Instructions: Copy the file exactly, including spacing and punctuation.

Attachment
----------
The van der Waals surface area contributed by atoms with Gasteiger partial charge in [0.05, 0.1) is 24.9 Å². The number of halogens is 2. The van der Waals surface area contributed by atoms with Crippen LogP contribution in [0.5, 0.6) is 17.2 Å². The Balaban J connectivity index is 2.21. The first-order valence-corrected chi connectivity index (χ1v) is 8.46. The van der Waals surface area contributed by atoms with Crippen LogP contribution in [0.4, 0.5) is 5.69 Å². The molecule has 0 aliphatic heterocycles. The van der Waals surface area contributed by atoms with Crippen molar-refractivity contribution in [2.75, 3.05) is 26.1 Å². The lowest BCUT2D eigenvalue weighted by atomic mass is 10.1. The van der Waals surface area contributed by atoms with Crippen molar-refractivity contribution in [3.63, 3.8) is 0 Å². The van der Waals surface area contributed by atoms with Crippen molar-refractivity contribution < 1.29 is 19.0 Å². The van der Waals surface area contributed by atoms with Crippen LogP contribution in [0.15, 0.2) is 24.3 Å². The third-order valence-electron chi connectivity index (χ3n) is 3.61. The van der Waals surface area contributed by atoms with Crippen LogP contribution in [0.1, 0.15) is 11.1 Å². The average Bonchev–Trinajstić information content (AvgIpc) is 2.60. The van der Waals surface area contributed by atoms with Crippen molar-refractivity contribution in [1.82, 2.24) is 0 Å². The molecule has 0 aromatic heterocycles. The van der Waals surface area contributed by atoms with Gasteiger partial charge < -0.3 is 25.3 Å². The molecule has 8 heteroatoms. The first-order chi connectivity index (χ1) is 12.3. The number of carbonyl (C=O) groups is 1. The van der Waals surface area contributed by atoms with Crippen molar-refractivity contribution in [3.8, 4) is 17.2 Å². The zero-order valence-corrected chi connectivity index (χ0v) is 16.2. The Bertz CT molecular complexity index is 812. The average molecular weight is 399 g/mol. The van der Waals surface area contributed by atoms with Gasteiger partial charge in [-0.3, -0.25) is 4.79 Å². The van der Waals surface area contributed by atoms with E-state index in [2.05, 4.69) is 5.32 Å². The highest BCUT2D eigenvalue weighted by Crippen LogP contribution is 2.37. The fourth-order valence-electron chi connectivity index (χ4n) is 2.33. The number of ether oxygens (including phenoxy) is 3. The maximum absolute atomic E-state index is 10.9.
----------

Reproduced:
The van der Waals surface area contributed by atoms with Gasteiger partial charge in [0.05, 0.1) is 24.9 Å². The number of halogens is 2. The van der Waals surface area contributed by atoms with Crippen LogP contribution in [0.5, 0.6) is 17.2 Å². The Balaban J connectivity index is 2.21. The first-order valence-corrected chi connectivity index (χ1v) is 8.46. The van der Waals surface area contributed by atoms with Crippen LogP contribution in [0.4, 0.5) is 5.69 Å². The molecule has 0 aliphatic heterocycles. The van der Waals surface area contributed by atoms with Crippen molar-refractivity contribution in [2.75, 3.05) is 26.1 Å². The lowest BCUT2D eigenvalue weighted by atomic mass is 10.1. The van der Waals surface area contributed by atoms with Crippen molar-refractivity contribution in [3.63, 3.8) is 0 Å². The van der Waals surface area contributed by atoms with Crippen molar-refractivity contribution < 1.29 is 19.0 Å². The van der Waals surface area contributed by atoms with Crippen LogP contribution in [0.15, 0.2) is 24.3 Å². The third-order valence-electron chi connectivity index (χ3n) is 3.61. The van der Waals surface area contributed by atoms with Crippen LogP contribution in [0.1, 0.15) is 11.1 Å². The average Bonchev–Trinajstić information content (AvgIpc) is 2.60. The van der Waals surface area contributed by atoms with Crippen molar-refractivity contribution in [1.82, 2.24) is 0 Å². The molecule has 0 aromatic heterocycles. The van der Waals surface area contributed by atoms with Gasteiger partial charge < -0.3 is 25.3 Å². The molecule has 8 heteroatoms. The first-order chi connectivity index (χ1) is 12.3. The number of carbonyl (C=O) groups is 1. The van der Waals surface area contributed by atoms with Crippen molar-refractivity contribution in [3.8, 4) is 17.2 Å². The zero-order valence-corrected chi connectivity index (χ0v) is 16.2. The Bertz CT molecular complexity index is 812. The average molecular weight is 399 g/mol. The van der Waals surface area contributed by atoms with Gasteiger partial charge in [-0.3, -0.25) is 4.79 Å². The van der Waals surface area contributed by atoms with E-state index in [2.05, 4.69) is 5.32 Å². The highest BCUT2D eigenvalue weighted by Crippen LogP contribution is 2.37. The fourth-order valence-electron chi connectivity index (χ4n) is 2.33. The number of ether oxygens (including phenoxy) is 3. The maximum absolute atomic E-state index is 10.9.